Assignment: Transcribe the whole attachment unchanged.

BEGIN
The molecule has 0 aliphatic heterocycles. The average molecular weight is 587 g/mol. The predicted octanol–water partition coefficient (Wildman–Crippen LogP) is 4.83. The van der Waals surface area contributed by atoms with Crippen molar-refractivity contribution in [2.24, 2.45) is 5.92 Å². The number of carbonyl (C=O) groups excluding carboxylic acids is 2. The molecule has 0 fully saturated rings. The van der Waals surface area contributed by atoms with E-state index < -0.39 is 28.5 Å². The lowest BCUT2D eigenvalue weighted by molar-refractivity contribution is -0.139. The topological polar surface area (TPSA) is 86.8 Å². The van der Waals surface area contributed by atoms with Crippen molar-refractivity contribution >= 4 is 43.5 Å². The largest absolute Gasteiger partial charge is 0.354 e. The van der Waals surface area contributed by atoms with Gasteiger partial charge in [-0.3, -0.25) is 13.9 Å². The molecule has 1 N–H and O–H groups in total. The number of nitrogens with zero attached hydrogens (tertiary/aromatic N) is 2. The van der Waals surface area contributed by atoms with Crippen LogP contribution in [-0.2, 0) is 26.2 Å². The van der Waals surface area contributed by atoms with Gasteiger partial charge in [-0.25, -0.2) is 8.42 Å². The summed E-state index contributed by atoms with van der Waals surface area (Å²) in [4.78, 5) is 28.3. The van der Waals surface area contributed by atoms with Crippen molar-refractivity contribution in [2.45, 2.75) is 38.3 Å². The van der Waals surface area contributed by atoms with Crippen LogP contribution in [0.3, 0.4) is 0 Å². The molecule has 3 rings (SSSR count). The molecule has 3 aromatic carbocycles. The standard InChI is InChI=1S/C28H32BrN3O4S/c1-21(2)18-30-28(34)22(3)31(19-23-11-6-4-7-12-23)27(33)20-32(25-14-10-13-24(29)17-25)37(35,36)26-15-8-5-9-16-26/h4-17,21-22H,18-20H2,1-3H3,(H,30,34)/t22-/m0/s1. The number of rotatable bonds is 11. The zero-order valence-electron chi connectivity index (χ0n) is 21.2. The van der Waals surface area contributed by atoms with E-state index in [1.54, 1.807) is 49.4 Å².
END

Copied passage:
The molecule has 0 aliphatic heterocycles. The average molecular weight is 587 g/mol. The predicted octanol–water partition coefficient (Wildman–Crippen LogP) is 4.83. The van der Waals surface area contributed by atoms with Crippen molar-refractivity contribution in [2.24, 2.45) is 5.92 Å². The number of carbonyl (C=O) groups excluding carboxylic acids is 2. The molecule has 0 fully saturated rings. The van der Waals surface area contributed by atoms with E-state index < -0.39 is 28.5 Å². The lowest BCUT2D eigenvalue weighted by molar-refractivity contribution is -0.139. The topological polar surface area (TPSA) is 86.8 Å². The van der Waals surface area contributed by atoms with Crippen molar-refractivity contribution >= 4 is 43.5 Å². The largest absolute Gasteiger partial charge is 0.354 e. The van der Waals surface area contributed by atoms with Gasteiger partial charge in [-0.3, -0.25) is 13.9 Å². The molecule has 1 N–H and O–H groups in total. The number of nitrogens with zero attached hydrogens (tertiary/aromatic N) is 2. The van der Waals surface area contributed by atoms with Crippen LogP contribution in [-0.2, 0) is 26.2 Å². The van der Waals surface area contributed by atoms with Gasteiger partial charge in [-0.25, -0.2) is 8.42 Å². The summed E-state index contributed by atoms with van der Waals surface area (Å²) in [4.78, 5) is 28.3. The van der Waals surface area contributed by atoms with Crippen molar-refractivity contribution in [2.45, 2.75) is 38.3 Å². The van der Waals surface area contributed by atoms with Crippen LogP contribution in [0.3, 0.4) is 0 Å². The molecule has 3 rings (SSSR count). The molecule has 3 aromatic carbocycles. The standard InChI is InChI=1S/C28H32BrN3O4S/c1-21(2)18-30-28(34)22(3)31(19-23-11-6-4-7-12-23)27(33)20-32(25-14-10-13-24(29)17-25)37(35,36)26-15-8-5-9-16-26/h4-17,21-22H,18-20H2,1-3H3,(H,30,34)/t22-/m0/s1. The number of rotatable bonds is 11. The zero-order valence-electron chi connectivity index (χ0n) is 21.2. The van der Waals surface area contributed by atoms with E-state index in [1.54, 1.807) is 49.4 Å².